Do the Astros really have a left field problem and how can they fix?

HOUSTON, TX - JULY 09: Kyle Tucker #3 of the Houston Astros flies out in the fifth inning against the Oakland Athletics at Minute Maid Park on July 9, 2018 in Houston, Texas. (Photo by Bob Levey/Getty Images)
HOUSTON, TX - JULY 09: Kyle Tucker #3 of the Houston Astros flies out in the fifth inning against the Oakland Athletics at Minute Maid Park on July 9, 2018 in Houston, Texas. (Photo by Bob Levey/Getty Images) /
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Now that the Astros have addressed two of the roster needs, could they be looking at adding a bat as well?

The Astros added to their catching depth by trading for Martin Maldonado from the Angels. On paper, it wouldn’t seem that they need too much more. It would be nice to add another reliever, which they did last night in Ryan Pressly. Could they still add another reliever? Most of the impact ones have been already traded. That is unless the Nationals decide to sell as I wrote about a couple of days ago.

Jeff Luhnow said after the Maldonado trade that they are mostly looking to add a pitcher via Brian McTaggart. He wouldn’t rule out adding another bat. After both trades had been finalized, Luhnow still hints at adding a bat via Chandler Rome.

What about Tucker?

Maybe there was some logic behind Ken Rosenthal’s tweet earlier. Rosenthal suggested that the Astros could be looking for a left fielder with Kyle Tucker struggling through 43 at-bats. Left fielders are batting .241 (.698 OPS) with eight homers and 41 RBI via Baseball-Reference before last nights game.

Tucker is batting .154 with no homers and three RBI with an OPS of .463. He has also added a stolen base, but more will come once he gets on base more. As he adjusts to big league pitching, he will be the answer in left field. In my opinion, it is too soon to call Tucker a bust, similarly to what Keith Law tweeted. The front office has a few days to evaluate Tucker before deciding on pulling the trigger on a trade. It was odd that they didn’t start him last night.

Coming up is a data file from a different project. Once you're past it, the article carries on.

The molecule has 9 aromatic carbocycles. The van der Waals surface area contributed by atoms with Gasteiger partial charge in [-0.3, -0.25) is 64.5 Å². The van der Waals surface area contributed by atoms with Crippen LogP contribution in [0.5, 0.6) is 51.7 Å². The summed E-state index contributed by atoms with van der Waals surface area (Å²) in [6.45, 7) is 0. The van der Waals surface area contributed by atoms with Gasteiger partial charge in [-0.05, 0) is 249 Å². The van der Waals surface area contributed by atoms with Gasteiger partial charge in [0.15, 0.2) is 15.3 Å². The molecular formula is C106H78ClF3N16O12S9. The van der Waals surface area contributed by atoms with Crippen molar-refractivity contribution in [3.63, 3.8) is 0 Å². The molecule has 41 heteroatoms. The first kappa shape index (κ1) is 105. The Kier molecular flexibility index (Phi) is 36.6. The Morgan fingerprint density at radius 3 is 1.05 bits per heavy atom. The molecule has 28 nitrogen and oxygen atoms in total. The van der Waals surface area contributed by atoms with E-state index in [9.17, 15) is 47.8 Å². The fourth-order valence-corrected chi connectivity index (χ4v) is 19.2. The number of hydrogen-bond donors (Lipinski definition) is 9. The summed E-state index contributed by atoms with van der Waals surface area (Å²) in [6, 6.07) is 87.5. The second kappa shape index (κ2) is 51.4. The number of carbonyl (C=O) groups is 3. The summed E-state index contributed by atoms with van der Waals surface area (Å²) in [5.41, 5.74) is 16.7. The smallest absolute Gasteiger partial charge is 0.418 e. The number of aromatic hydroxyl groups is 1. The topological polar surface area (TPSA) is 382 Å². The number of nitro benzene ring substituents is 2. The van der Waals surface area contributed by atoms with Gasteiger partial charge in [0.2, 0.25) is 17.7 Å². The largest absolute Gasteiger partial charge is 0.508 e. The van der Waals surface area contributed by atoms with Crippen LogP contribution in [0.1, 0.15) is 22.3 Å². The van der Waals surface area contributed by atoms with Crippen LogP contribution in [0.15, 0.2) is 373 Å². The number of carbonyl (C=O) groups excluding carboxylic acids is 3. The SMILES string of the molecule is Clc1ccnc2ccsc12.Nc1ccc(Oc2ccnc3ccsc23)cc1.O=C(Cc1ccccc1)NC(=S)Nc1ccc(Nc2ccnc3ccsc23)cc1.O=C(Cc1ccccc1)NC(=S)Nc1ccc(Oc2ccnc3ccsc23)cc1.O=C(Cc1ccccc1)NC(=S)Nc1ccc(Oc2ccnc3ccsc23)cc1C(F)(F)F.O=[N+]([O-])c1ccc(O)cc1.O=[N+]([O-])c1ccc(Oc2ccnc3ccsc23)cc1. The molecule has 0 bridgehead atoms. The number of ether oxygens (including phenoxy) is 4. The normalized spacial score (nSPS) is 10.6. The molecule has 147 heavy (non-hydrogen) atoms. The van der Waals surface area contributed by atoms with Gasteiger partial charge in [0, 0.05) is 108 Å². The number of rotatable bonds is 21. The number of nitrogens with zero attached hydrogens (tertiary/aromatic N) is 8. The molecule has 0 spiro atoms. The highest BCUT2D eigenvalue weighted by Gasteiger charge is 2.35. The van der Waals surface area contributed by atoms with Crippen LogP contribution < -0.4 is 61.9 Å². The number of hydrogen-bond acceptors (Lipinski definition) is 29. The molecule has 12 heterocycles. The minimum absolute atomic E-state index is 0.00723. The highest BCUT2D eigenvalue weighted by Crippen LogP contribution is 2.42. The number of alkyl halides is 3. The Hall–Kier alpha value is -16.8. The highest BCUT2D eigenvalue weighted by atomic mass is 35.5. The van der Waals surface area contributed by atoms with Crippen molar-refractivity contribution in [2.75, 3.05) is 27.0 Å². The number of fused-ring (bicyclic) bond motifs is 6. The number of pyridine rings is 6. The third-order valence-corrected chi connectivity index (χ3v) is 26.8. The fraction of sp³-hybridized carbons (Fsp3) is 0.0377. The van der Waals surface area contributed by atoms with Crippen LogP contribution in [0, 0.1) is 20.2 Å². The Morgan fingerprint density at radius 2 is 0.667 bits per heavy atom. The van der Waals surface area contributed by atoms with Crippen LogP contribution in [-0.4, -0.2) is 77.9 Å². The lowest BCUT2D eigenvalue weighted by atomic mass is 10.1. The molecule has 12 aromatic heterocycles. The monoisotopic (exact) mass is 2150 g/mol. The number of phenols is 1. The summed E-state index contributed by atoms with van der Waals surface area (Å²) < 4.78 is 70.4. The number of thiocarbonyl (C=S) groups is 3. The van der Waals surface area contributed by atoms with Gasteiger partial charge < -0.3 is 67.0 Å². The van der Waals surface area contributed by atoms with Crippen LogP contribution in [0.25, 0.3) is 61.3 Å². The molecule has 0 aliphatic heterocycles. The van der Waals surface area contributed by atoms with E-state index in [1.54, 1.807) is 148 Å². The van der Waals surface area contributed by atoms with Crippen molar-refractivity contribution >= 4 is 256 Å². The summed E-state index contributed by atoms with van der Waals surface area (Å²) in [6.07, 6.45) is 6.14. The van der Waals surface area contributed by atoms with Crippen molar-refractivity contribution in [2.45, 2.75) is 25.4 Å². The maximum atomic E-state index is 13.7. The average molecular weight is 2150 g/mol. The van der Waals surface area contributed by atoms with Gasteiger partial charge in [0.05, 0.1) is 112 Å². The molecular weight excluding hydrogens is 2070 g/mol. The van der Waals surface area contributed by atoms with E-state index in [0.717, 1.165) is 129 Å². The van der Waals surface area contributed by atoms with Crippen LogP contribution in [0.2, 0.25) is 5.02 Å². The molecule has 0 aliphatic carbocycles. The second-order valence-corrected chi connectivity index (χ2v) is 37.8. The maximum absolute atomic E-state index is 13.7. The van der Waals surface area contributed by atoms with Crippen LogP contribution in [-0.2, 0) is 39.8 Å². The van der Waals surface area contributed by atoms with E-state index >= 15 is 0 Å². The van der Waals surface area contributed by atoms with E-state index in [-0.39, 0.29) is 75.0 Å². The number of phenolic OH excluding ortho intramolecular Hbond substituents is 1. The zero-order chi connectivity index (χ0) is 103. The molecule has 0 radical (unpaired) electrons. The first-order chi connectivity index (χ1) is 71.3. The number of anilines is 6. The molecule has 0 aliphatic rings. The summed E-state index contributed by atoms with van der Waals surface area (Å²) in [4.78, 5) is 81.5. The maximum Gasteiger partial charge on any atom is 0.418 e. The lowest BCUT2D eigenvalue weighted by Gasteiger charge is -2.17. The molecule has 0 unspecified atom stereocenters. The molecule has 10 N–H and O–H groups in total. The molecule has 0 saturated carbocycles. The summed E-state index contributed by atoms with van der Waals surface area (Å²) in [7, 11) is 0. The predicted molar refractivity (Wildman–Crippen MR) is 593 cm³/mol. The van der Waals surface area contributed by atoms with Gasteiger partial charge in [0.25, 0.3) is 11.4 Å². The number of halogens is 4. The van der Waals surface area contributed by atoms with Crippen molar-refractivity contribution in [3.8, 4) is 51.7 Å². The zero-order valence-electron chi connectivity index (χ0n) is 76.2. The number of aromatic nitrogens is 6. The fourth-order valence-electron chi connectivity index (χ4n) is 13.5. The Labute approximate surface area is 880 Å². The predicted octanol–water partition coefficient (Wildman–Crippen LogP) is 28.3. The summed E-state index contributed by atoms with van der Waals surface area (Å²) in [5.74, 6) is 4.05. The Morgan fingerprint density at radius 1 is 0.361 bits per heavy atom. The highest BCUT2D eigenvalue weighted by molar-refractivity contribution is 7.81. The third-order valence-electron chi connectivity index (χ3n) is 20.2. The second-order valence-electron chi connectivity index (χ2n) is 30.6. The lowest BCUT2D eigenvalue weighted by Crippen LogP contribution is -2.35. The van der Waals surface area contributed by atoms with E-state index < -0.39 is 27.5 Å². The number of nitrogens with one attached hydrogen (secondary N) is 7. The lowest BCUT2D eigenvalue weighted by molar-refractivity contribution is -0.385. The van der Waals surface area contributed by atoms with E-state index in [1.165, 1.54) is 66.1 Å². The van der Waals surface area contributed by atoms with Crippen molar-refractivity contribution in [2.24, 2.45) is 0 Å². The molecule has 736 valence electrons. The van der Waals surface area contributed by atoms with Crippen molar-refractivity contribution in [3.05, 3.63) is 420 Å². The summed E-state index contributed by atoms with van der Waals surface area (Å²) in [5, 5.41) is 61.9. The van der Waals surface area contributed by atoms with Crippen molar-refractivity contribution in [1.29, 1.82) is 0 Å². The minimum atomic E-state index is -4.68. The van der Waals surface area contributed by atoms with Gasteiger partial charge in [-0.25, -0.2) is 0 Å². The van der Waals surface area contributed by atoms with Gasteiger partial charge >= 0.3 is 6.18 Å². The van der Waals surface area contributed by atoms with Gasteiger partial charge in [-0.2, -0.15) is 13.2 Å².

Who are some realistic, not Harper, targets?

Tucker has a bright future, but I wouldn’t blame the Astros for looking for a better option for 2018. No, that player is not Bryce Harper, but he would change the dynamics of this roster. Outside of the Maldonado trade, they don’t like to trade for high price rental players. There are a few targets out there, but will the Astros bite. Names like Adam Jones, Shin-Soo Choo, Avisail Garcia, Nick Castellanos, Derek Dietrich, Curtis Granderson, and Billy Hamilton.

Like all trades the Astros make, the player has to be a significant upgrade to justify the players they are giving up. Dietrich is probably the least likely target because he has two years of control left for the rebuilding Marlins. They have already had their fire sale and may want to build around J.T. Realmuto and Dietrich. However, he does fit what the Astros could need. But Tucker could offer the same production with time.

Castellanos also would be a tough get as he is becoming the face of the franchise as Miguel Cabrera struggles to stay healthy. Castellanos has one year remaining of team control before he likely leaves via free agency. Choo could be had, but he comes with a Justin Verlander like salary of $20 and $21 million in 2019 and 2020. Choo put on a good audition last night.

Before the game last night, Luhnow said they were talking to 6-7 teams about trading for a reliever or a bat. They did make the trade for Pressly, so we will see what the next step is for the Astros. The problem is if they add an outfielder under team control beyond 2018, it will stall Tucker’s development with a loaded outfield.

dark. Next. Astros make a trade to improve the bullpen as they struggle vs. Rangers

I would love to add Dietrich, who is batting .283 with 13 homers and 36 RBI, stats via Baseball-Reference. He is the leadoff hitter for the Marlins, but won’t come cheap. A few days left before we know what the near future holds for Tucker.